From Sea Monsters to Sea Like Depths

Terry “Big Show” Scroggins has competed in 194 B.A.S.S. tournaments, but just prior to the start of the Busch Beer Bassmaster Elite, he confessed he’s never experienced a lake like Cayuga. From ocean like depths, to a reverse order spawn, and rumors of a sea monster – indeed this one is different for the highly likeable Floridian and his fellow pros.


“Man this lake is crazy,” smiled a wide-eyed Scroggins. “I was running along yesterday during practice, and glanced down at my sonar screen, and it read 378 feet deep – heck, I thought I was in the ocean off of Key West.”

Scroggins’ sonar wasn’t wrong. In fact, Cayuga’s maximum depth is 435 feet, and it’s the longest of the glacial Finger Lakes, running 37 miles from north to south.

Its length, and especially its depth, creates huge lake temperature differences like Scroggins has never witnessed in his pro career. While a 10 degree difference in temperature is not uncommon in many reservoirs, he’s noting a 17 degree difference from one end of Cayuga to the other.

“Right here at the weigh-in dock on the north end, I’m reading 71 degrees, but it gets as cold as 54 degrees down south, and that’s got the order of the spawn all messed up,” says the former auto body technician.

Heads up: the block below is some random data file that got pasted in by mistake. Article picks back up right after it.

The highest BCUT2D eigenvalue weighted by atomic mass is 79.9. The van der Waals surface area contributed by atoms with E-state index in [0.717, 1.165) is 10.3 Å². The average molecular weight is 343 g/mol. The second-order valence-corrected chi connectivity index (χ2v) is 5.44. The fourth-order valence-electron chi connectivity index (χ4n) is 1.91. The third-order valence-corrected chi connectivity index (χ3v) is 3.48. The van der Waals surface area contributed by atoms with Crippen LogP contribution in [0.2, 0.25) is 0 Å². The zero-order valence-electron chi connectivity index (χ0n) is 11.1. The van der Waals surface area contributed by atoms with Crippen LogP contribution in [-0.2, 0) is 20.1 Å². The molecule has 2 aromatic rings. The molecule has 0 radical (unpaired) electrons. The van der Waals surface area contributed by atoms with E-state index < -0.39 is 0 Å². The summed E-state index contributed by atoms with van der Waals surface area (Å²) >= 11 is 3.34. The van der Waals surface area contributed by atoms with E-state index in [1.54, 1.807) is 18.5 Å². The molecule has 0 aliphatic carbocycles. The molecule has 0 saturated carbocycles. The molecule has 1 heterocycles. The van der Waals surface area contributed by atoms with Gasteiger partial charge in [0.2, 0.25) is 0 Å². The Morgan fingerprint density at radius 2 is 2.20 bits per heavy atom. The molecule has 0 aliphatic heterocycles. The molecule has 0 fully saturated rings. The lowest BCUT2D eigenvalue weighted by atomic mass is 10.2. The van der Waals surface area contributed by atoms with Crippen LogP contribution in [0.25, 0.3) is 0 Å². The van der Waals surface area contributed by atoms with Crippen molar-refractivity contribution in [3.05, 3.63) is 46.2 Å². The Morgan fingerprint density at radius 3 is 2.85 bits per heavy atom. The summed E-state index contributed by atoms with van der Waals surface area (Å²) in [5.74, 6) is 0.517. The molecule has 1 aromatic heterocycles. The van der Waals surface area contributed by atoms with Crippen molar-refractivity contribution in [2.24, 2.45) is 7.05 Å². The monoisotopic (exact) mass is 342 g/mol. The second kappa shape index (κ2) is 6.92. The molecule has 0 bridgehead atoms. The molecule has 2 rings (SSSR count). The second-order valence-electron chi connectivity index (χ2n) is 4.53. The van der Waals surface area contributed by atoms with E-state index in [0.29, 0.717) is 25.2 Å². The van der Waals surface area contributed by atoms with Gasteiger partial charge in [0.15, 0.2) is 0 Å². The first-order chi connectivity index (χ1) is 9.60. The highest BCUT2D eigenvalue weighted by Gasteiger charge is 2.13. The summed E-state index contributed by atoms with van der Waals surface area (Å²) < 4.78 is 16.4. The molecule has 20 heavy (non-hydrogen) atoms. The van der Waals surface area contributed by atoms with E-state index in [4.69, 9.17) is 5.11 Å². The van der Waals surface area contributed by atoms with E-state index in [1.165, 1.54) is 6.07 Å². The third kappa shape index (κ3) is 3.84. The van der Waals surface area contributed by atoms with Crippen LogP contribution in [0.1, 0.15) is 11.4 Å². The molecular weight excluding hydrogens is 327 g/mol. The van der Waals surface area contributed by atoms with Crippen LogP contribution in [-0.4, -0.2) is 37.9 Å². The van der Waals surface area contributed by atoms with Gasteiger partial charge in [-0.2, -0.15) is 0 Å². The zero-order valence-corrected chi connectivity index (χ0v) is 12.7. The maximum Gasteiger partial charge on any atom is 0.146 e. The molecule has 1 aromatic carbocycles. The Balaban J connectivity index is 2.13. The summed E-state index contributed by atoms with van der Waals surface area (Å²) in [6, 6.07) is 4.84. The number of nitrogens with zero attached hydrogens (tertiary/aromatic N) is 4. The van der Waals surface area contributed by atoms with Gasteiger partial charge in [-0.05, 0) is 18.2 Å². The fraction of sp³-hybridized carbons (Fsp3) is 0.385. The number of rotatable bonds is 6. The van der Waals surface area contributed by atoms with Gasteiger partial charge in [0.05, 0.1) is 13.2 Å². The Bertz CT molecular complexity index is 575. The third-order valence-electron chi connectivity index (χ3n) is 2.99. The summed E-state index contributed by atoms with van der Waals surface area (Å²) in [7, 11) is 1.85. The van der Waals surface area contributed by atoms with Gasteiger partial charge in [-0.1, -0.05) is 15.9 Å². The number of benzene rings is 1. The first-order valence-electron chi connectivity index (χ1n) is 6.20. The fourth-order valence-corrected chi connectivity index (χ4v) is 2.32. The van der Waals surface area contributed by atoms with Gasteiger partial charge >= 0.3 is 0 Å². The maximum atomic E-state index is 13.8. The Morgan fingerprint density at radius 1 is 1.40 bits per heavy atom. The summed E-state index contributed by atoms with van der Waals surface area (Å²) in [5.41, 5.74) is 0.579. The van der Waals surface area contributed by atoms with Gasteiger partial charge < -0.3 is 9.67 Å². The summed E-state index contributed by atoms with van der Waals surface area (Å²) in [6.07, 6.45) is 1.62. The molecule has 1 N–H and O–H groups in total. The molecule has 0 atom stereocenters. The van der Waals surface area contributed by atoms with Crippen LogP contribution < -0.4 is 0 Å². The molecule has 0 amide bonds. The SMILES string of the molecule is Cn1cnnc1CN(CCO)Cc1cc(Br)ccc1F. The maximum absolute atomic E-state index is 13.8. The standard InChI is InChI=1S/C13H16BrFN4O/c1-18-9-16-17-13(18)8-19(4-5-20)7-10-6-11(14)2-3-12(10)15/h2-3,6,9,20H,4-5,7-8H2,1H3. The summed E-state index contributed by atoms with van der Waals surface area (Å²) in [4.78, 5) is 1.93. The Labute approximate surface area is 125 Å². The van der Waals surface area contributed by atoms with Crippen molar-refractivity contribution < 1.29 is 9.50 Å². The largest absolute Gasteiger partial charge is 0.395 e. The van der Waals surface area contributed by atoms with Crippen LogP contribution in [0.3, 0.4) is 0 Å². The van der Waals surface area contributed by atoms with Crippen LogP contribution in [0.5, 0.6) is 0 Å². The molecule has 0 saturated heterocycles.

“The largemouth on the north end are actually spawning before the smallmouth here – and I’ve never seen that in my life – smallmouth typically always spawn before largemouth,” he explains.

“The largemouth here are in all phases of the spawn,” says Scroggins. “I’ve seen some on beds, and I’ve caught some skinny post-spawn largemouth as deep as 14 feet, but all the smallmouth I caught in practice were fat and chunky pre-spawners.”

So does all this uniqueness have Scroggins spun-out mentally? “Nah, this lake is loaded with fish, I had a pretty good practice, and because of those extreme depths, you know the bass obviously aren’t living in a large portion of the lake where it’s several hundred feet deep, so you can eliminate a bunch of water really quick,” he explains.

That’s good news. But there is one last Cayuga curveball for the former high school baseball pitcher. A sea monster they call “Old Greeny” that’s rumored to live here.

“I’m good to go – I don’t believe in sea monsters,” grinned Scroggins.